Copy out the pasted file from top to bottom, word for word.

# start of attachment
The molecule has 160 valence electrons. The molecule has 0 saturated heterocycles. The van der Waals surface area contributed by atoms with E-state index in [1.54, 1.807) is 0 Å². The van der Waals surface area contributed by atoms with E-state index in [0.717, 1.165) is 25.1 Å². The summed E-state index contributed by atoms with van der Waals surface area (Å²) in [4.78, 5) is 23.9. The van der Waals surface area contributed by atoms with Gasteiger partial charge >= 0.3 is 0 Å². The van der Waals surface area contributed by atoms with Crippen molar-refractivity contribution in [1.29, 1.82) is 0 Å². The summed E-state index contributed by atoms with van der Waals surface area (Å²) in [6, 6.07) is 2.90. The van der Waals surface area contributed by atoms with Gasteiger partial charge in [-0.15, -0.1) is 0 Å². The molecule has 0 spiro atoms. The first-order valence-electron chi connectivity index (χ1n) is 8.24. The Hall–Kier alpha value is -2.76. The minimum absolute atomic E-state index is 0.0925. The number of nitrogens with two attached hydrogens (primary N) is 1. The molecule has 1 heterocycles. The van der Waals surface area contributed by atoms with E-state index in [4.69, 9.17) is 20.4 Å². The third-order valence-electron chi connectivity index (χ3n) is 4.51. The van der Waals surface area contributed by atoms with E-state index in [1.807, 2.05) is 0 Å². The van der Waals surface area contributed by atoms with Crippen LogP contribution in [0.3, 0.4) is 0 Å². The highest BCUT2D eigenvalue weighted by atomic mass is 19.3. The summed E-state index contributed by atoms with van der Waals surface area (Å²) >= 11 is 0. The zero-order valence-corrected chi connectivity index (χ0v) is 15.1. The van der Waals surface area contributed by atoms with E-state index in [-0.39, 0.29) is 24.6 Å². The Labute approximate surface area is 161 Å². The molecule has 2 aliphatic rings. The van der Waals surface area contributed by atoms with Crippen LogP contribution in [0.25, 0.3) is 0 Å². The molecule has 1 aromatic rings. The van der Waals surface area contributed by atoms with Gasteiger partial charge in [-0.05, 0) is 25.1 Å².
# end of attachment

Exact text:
The molecule has 160 valence electrons. The molecule has 0 saturated heterocycles. The van der Waals surface area contributed by atoms with E-state index in [1.54, 1.807) is 0 Å². The van der Waals surface area contributed by atoms with E-state index in [0.717, 1.165) is 25.1 Å². The summed E-state index contributed by atoms with van der Waals surface area (Å²) in [4.78, 5) is 23.9. The van der Waals surface area contributed by atoms with Gasteiger partial charge >= 0.3 is 0 Å². The van der Waals surface area contributed by atoms with Crippen molar-refractivity contribution in [1.29, 1.82) is 0 Å². The summed E-state index contributed by atoms with van der Waals surface area (Å²) in [6, 6.07) is 2.90. The van der Waals surface area contributed by atoms with Gasteiger partial charge in [-0.15, -0.1) is 0 Å². The molecule has 0 spiro atoms. The first-order valence-electron chi connectivity index (χ1n) is 8.24. The Hall–Kier alpha value is -2.76. The minimum absolute atomic E-state index is 0.0925. The number of nitrogens with two attached hydrogens (primary N) is 1. The molecule has 1 heterocycles. The van der Waals surface area contributed by atoms with E-state index in [4.69, 9.17) is 20.4 Å². The third-order valence-electron chi connectivity index (χ3n) is 4.51. The van der Waals surface area contributed by atoms with E-state index in [1.807, 2.05) is 0 Å². The van der Waals surface area contributed by atoms with Crippen LogP contribution in [0.3, 0.4) is 0 Å². The highest BCUT2D eigenvalue weighted by atomic mass is 19.3. The summed E-state index contributed by atoms with van der Waals surface area (Å²) >= 11 is 0. The zero-order valence-corrected chi connectivity index (χ0v) is 15.1. The van der Waals surface area contributed by atoms with E-state index in [-0.39, 0.29) is 24.6 Å². The Labute approximate surface area is 161 Å². The molecule has 2 aliphatic rings. The van der Waals surface area contributed by atoms with Crippen LogP contribution in [0.25, 0.3) is 0 Å². The molecule has 1 aromatic rings. The van der Waals surface area contributed by atoms with Gasteiger partial charge in [-0.05, 0) is 25.1 Å².